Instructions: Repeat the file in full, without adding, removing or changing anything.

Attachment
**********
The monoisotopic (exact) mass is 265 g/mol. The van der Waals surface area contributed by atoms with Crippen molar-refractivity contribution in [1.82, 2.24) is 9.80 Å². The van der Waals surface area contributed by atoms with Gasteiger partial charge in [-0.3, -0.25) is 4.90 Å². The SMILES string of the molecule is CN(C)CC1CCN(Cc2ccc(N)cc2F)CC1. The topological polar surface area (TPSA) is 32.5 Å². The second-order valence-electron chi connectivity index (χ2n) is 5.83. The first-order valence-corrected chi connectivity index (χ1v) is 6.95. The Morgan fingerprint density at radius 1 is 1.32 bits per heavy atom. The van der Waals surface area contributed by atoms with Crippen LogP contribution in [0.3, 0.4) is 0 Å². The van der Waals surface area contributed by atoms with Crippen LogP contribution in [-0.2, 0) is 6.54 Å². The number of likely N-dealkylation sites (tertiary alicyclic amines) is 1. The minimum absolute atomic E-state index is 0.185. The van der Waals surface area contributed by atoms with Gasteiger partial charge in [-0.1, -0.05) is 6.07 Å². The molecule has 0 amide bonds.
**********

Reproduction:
The monoisotopic (exact) mass is 265 g/mol. The van der Waals surface area contributed by atoms with Crippen molar-refractivity contribution in [1.82, 2.24) is 9.80 Å². The van der Waals surface area contributed by atoms with Gasteiger partial charge in [-0.3, -0.25) is 4.90 Å². The SMILES string of the molecule is CN(C)CC1CCN(Cc2ccc(N)cc2F)CC1. The topological polar surface area (TPSA) is 32.5 Å². The second-order valence-electron chi connectivity index (χ2n) is 5.83. The first-order valence-corrected chi connectivity index (χ1v) is 6.95. The Morgan fingerprint density at radius 1 is 1.32 bits per heavy atom. The van der Waals surface area contributed by atoms with Crippen LogP contribution in [0.3, 0.4) is 0 Å². The van der Waals surface area contributed by atoms with Crippen LogP contribution in [-0.2, 0) is 6.54 Å². The number of likely N-dealkylation sites (tertiary alicyclic amines) is 1. The minimum absolute atomic E-state index is 0.185. The van der Waals surface area contributed by atoms with Gasteiger partial charge in [-0.1, -0.05) is 6.07 Å². The molecule has 0 amide bonds.